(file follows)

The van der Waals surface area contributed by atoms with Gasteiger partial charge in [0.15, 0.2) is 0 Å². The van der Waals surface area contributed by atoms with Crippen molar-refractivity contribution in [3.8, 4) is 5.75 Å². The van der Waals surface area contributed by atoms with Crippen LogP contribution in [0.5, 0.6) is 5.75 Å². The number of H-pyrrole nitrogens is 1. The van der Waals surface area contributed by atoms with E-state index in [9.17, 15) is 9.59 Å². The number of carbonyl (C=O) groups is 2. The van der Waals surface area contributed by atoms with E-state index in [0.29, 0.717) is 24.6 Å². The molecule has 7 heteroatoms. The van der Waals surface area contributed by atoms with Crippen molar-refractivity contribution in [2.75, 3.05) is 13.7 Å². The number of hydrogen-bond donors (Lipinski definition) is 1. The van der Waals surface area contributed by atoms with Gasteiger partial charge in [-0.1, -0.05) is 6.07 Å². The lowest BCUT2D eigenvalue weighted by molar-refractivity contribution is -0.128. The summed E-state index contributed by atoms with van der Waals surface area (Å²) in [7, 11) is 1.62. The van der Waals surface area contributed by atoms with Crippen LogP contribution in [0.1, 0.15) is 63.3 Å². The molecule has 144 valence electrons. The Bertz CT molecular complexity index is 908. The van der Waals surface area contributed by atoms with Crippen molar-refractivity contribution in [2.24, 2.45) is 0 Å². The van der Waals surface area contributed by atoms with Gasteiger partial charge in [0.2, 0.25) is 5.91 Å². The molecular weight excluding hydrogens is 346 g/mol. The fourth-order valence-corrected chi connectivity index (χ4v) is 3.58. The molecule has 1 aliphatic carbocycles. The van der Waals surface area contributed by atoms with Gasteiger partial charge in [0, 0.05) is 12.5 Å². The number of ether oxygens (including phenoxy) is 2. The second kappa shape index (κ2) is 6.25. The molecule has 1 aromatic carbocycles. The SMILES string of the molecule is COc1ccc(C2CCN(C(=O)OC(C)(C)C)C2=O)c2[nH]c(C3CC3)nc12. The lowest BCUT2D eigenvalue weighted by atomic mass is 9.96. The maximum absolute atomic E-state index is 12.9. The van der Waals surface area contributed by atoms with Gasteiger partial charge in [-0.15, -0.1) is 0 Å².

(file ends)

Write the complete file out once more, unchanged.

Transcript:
The van der Waals surface area contributed by atoms with Gasteiger partial charge in [0.15, 0.2) is 0 Å². The van der Waals surface area contributed by atoms with Crippen molar-refractivity contribution in [3.8, 4) is 5.75 Å². The van der Waals surface area contributed by atoms with Crippen LogP contribution in [0.5, 0.6) is 5.75 Å². The number of H-pyrrole nitrogens is 1. The van der Waals surface area contributed by atoms with E-state index in [9.17, 15) is 9.59 Å². The number of carbonyl (C=O) groups is 2. The van der Waals surface area contributed by atoms with E-state index in [0.29, 0.717) is 24.6 Å². The molecule has 7 heteroatoms. The van der Waals surface area contributed by atoms with Crippen molar-refractivity contribution in [2.75, 3.05) is 13.7 Å². The number of hydrogen-bond donors (Lipinski definition) is 1. The van der Waals surface area contributed by atoms with Gasteiger partial charge in [-0.1, -0.05) is 6.07 Å². The lowest BCUT2D eigenvalue weighted by molar-refractivity contribution is -0.128. The summed E-state index contributed by atoms with van der Waals surface area (Å²) in [7, 11) is 1.62. The van der Waals surface area contributed by atoms with Crippen LogP contribution in [0.1, 0.15) is 63.3 Å². The molecule has 144 valence electrons. The Bertz CT molecular complexity index is 908. The van der Waals surface area contributed by atoms with Crippen molar-refractivity contribution in [2.24, 2.45) is 0 Å². The van der Waals surface area contributed by atoms with Gasteiger partial charge in [0.2, 0.25) is 5.91 Å². The molecular weight excluding hydrogens is 346 g/mol. The fourth-order valence-corrected chi connectivity index (χ4v) is 3.58. The molecule has 1 aliphatic carbocycles. The van der Waals surface area contributed by atoms with Gasteiger partial charge in [0, 0.05) is 12.5 Å². The number of ether oxygens (including phenoxy) is 2. The second kappa shape index (κ2) is 6.25. The molecule has 1 aromatic carbocycles. The SMILES string of the molecule is COc1ccc(C2CCN(C(=O)OC(C)(C)C)C2=O)c2[nH]c(C3CC3)nc12. The lowest BCUT2D eigenvalue weighted by atomic mass is 9.96. The maximum absolute atomic E-state index is 12.9. The van der Waals surface area contributed by atoms with Gasteiger partial charge in [-0.15, -0.1) is 0 Å².